STORY 8/10 The scripted events give a sense of tension and foreboding danger, to your newly held settlements, and the historical event messages help the story feel immersive. The game is a perfect score for the Roman Expedition, but the Germanic kingdoms don't receive the same story driven missions and leave the player wanting once they've seen how great the character development and consequences are for Belisarius, only objectives over a period of 2-4 years, which are neat to achieve what you can and also let the chips fall where they may. The game is also full of pop culture references, easter eggs, and quotes. Such as for the 'betray.' priest action. 'And you shall know my name is the lord when I lay my vengeance upon thee.'

    CAMPAIGN AI 5.5/10 The game has no problem handling the vast distance of the Mediterranean, and there are no naval navigation problems that plagued HatG, but it falls short in other facets that will likely be tweaked in a further patches. The AI isn't stupid by any means, and you'll be pleasantly surprised by how competent it is at times, but there seems to be a curve between what it can do and what it should do. An improvement over Attila, but better left for the Grand campaign, where minor gains would look impressive.

    I saw too many one general armies besieging settlements they have no hope of taking. Also it is slow at taking territory, or tipping the balance one way or another between the massive power blocs that emerge after alliances. The game relies on the player to 'save.' a faction, or tip the momentum the other way, by wiping out the weakened enemy. It takes the player matter of turns to recover from years of war, but the AI never really does return to it's maximum army capacity at the start of the game. This was especially true with the Visigoths who were nearly wiped out, but even the Franks don't have more than half stacks cruising through allied territory. The end-game, unfortunately, is a cake walk, with your allies in place, although I could see how without proper diplomacy you could be on the receiving end of a disaster.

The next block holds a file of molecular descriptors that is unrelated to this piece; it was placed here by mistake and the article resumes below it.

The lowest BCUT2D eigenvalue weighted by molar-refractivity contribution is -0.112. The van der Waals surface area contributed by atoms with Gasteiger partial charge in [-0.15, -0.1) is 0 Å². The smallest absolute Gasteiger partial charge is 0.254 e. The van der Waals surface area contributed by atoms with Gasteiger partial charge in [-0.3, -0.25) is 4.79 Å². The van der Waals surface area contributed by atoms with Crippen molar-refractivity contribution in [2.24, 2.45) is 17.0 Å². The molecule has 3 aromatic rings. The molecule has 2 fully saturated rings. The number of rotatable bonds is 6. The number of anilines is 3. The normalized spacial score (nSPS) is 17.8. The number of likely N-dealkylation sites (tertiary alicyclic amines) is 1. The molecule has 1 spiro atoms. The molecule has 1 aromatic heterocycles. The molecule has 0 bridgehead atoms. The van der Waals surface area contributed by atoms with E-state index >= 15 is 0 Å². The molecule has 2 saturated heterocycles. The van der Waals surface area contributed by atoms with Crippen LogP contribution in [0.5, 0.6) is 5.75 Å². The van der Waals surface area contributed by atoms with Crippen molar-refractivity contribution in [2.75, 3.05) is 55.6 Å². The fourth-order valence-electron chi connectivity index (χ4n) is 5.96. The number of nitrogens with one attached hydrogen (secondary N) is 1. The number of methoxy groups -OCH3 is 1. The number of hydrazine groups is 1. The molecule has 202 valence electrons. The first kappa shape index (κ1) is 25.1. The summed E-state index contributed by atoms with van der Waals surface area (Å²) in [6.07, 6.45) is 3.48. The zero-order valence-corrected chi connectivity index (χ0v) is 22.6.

GRAPHICS 10/10 With new armor sets and new units, new helmets, and new character models they game is as beautiful as the original campaign, and weather effects look great and effect the outcome of battles. Gelimer, the Vandal king, starts on a throne in the faction selection screen, and true enough, is king of both Vandals and Alans. The characters, due in part to being on horseback, feel like they've progressed the hundred some odd years since the original from their gilding to the variety, and the generals look distinguishable from one another. The original only provided distinction on three levels, up to High Kingship, whereas The Last Roman makes the character's adornment specific to the character.